He took off the glasses to get a better look at Caroline or perhaps to give her a better look at him—I couldn’t tell which. Neither Babe nor I heard the exchange, but from Caroline’s reaction something he said shook her up. She rushed out the door, and Babe shrugged as if to say, “what the hell?” Caroline must have made some excuse to her friends because without even touching her coffee she left a few dollars on the table and hurried to her car. “Johnny Damon” walked to the door and put his hand on the handle as if he was going to go after her.
“What did I tell you boys about scaring the locals?” Babe said it loudly enough to stop him in his tracks. He turned around and smiled. “Do you know what the markup is on coffee and a fat-free muffin versus the lumberjack specials and endless cups of coffee you animals are gonna suck down?” Babe might not have looked like much of a businesswoman, but she knew where every penny went and where it had come from. Anna and I could take a page from her book.
“I didn’t mean nothing, honest,” he said, walking back to the counter. “I just said she looked familiar. You look familiar, too, pretty lady,” he said. “Can I buy you a coffee?”
“That’s highly original. Are you, by any chance recently divorced? Because I don’t think I’ve heard that one since leg warmers were in style. Next time, you could try asking what her sign is. I hear that one’s making a comeback, too.”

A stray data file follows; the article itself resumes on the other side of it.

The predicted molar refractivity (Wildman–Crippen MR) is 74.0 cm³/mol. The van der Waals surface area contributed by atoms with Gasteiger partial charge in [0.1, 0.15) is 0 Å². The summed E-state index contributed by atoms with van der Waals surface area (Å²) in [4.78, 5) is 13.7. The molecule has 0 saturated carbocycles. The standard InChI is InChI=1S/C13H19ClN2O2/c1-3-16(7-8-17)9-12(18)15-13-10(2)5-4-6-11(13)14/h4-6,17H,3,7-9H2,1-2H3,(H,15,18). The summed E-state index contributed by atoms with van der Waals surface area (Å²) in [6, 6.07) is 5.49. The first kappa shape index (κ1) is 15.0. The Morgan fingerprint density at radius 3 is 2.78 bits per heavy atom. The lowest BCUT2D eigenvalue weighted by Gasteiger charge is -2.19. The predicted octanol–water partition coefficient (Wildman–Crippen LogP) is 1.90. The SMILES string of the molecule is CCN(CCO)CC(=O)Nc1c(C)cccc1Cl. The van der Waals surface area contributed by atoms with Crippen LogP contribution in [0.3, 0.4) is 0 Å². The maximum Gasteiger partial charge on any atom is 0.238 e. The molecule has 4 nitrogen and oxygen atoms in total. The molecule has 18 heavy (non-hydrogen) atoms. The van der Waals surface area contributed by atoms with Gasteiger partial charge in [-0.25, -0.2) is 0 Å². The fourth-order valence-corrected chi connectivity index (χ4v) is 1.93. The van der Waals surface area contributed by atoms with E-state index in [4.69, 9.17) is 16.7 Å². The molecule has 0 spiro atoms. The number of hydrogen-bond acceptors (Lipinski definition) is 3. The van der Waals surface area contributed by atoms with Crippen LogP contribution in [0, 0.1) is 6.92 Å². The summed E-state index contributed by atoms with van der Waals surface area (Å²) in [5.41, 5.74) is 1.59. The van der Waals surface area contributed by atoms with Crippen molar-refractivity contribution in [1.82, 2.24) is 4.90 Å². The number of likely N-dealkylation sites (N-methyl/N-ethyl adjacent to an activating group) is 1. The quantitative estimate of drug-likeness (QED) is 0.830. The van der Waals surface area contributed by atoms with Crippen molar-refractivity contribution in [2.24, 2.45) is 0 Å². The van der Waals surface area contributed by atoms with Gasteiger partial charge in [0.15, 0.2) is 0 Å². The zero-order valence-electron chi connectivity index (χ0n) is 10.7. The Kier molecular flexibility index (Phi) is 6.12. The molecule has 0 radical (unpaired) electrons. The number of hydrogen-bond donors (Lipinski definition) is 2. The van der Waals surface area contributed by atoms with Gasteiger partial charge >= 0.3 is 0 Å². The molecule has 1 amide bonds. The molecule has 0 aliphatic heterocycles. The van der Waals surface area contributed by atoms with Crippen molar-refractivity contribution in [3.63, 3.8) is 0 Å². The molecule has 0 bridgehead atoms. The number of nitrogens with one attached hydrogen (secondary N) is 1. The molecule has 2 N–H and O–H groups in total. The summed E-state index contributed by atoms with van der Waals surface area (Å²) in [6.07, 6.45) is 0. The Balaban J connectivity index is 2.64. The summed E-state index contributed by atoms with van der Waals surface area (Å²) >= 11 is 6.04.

She was busting his chops but in a gentle, flirty way, smiling and leaning over the counter. Few people left Babe’s without wanting to be either her friend or her lover. This one was a toss-up.
One of his pals chimed in. “Give him a break, Babe. It’s his first time here. JW don’t know the rules.”
What were the rules, anyway? Were they posted somewhere? Did I know them? The man looked sheepish and said nothing, rejoining his friends. His buddies laughed; then they all piled into a booth closest to the front door before the table was even bussed. One of Babe’s singing waitresses went to clean it up and take their orders.
“Not bad,” Babe whispered, advance scouting for me as usual.
I ignored her. One of
rules is not to think of someone as a potential mate or date until I’ve at least said a complete sentence to him and gotten a semi-intelligent answer.